Philips Design announced today that it has developed a seriesof dynamic garments as part of the ongoing SKIN exploration research into the area known as ’emotional sensing’. The garments, which are intended for demonstration purposes only, demonstrate how electronics can be incorporated into fabrics and garments in order to express the emotions and personality of the wearer.
The marvelously intricate wearable prototypes include ‘Bubelle’, a dress surrounded by a delicate ‘bubble’ illuminated by patterns that changed dependent on skin contact- and ‘Frison’, a body suit that reacts to being blown on by igniting a private constellation of tiny LEDs.

OMG! So in 2020 my chick will know when I’m romantic. So, no more flowers or other craps to show her my love …


‘Sensitive’ rather than ‘intelligent’
These garments were developed as part of the SKIN research project, which challenges the notion that our lives are automatically better because they are more digital. It looks at more ‘analog’ phenomena like emotional sensing and explores technologies that are ‘sensitive’ rather than ‘intelligent’. SKIN belongs to the ongoing, far-future research program carried out at Philips Design. The aim of this program is to identify emerging trends and likely societal shifts and then carry out ‘probes’ that explore whether there is potential for Philips in some of the more promising areas.


Rethinking our interaction with products and content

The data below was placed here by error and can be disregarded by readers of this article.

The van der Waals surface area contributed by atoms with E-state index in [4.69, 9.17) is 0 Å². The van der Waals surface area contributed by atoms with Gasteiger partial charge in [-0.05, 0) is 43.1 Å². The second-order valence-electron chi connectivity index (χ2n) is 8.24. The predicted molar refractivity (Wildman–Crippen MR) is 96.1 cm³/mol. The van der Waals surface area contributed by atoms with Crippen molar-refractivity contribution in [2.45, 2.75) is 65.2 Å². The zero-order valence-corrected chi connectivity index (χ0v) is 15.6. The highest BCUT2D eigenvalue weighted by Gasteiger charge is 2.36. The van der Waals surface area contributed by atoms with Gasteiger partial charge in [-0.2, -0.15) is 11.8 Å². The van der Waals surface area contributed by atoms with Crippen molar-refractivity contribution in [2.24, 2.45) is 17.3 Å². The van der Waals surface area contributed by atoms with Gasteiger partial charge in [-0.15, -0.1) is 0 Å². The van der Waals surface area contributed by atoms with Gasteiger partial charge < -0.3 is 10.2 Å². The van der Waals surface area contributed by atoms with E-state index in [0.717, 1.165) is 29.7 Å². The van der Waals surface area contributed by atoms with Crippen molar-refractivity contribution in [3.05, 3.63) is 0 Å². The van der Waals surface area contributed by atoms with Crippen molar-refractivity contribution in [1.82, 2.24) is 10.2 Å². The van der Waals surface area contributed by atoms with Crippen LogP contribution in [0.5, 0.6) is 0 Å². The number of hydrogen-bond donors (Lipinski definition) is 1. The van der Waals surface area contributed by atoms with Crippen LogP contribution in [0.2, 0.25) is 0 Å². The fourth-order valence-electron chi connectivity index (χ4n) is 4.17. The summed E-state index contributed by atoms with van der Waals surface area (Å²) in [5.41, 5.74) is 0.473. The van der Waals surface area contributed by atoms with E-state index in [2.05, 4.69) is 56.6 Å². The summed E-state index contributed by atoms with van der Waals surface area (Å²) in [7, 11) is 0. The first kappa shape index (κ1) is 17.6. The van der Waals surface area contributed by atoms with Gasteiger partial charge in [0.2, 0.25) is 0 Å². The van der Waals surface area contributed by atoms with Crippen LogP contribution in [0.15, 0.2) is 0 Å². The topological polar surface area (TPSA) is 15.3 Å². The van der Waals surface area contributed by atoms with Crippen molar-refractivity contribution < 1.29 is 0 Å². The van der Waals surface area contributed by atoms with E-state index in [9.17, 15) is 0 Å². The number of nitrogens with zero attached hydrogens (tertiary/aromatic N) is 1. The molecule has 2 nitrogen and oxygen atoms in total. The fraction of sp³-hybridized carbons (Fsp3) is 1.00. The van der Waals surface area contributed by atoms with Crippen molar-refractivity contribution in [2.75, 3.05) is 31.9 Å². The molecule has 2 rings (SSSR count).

According to Clive van Heerden, Senior Director of design-led innovation at Philips Design, the SKIN probe has a much wider context than just garments. “As our media becomes progressively more virtual, it is quite possible in long term future that we will no longer have objects like DVD players, or music contained on disks, or books that are actually printed. An opportunity is therefore emerging for us to completely rethink our interaction with products and content.”

“We chose fashion as an idiom to express the kind of research we were doing,” says Lucy McRae, Body Architect at Philips Design. “We did this because apparel and textiles can be augmented by a lot of new functionality. A garment can be a highly complex interactive electronic or biochemical device. We are experimenting with devices that are more responsive to subtle triggers like sensuality, affection and sensation.”

The blushing dress
The garments were therefore designed to respond to an individual’s body and create a visual representation of emotions rather than just being ‘on’ or ‘off’. For instance the ‘Bubelle’ – the ‘blushing dress’ – behaves differently depending on who is wearing it, and therefore exhibits completely nonlinear behavior.

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